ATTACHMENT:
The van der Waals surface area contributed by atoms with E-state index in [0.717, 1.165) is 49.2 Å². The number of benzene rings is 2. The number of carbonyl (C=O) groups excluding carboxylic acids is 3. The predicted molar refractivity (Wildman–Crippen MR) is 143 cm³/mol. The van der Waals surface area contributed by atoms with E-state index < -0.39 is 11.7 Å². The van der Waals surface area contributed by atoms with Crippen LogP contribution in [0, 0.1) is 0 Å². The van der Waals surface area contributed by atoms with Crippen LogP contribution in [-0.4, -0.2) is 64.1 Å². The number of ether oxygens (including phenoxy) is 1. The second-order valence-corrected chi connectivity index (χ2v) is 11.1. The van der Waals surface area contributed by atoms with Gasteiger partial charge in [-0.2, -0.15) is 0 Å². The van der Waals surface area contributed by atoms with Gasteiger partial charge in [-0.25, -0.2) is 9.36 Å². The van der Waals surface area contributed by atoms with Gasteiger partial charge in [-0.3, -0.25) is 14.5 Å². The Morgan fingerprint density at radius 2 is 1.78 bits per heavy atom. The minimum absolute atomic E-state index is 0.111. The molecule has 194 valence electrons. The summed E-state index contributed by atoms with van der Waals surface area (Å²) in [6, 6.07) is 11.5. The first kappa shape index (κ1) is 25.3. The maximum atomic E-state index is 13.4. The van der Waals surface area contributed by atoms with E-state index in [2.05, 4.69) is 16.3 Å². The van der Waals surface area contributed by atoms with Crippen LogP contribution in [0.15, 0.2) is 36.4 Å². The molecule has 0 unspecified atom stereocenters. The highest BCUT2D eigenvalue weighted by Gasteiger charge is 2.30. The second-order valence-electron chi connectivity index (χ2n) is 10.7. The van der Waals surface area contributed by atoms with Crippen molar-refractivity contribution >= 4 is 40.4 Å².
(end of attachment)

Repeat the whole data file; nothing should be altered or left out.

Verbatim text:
The van der Waals surface area contributed by atoms with E-state index in [0.717, 1.165) is 49.2 Å². The number of benzene rings is 2. The number of carbonyl (C=O) groups excluding carboxylic acids is 3. The predicted molar refractivity (Wildman–Crippen MR) is 143 cm³/mol. The van der Waals surface area contributed by atoms with E-state index < -0.39 is 11.7 Å². The van der Waals surface area contributed by atoms with Crippen LogP contribution in [0, 0.1) is 0 Å². The van der Waals surface area contributed by atoms with Crippen LogP contribution in [-0.4, -0.2) is 64.1 Å². The number of ether oxygens (including phenoxy) is 1. The second-order valence-corrected chi connectivity index (χ2v) is 11.1. The van der Waals surface area contributed by atoms with Gasteiger partial charge in [-0.2, -0.15) is 0 Å². The van der Waals surface area contributed by atoms with Gasteiger partial charge in [-0.25, -0.2) is 9.36 Å². The van der Waals surface area contributed by atoms with Gasteiger partial charge in [-0.3, -0.25) is 14.5 Å². The Morgan fingerprint density at radius 2 is 1.78 bits per heavy atom. The minimum absolute atomic E-state index is 0.111. The molecule has 194 valence electrons. The summed E-state index contributed by atoms with van der Waals surface area (Å²) in [6, 6.07) is 11.5. The first kappa shape index (κ1) is 25.3. The maximum atomic E-state index is 13.4. The van der Waals surface area contributed by atoms with E-state index in [2.05, 4.69) is 16.3 Å². The van der Waals surface area contributed by atoms with Crippen LogP contribution in [0.15, 0.2) is 36.4 Å². The molecule has 0 unspecified atom stereocenters. The highest BCUT2D eigenvalue weighted by Gasteiger charge is 2.30. The second-order valence-electron chi connectivity index (χ2n) is 10.7. The van der Waals surface area contributed by atoms with Crippen molar-refractivity contribution >= 4 is 40.4 Å².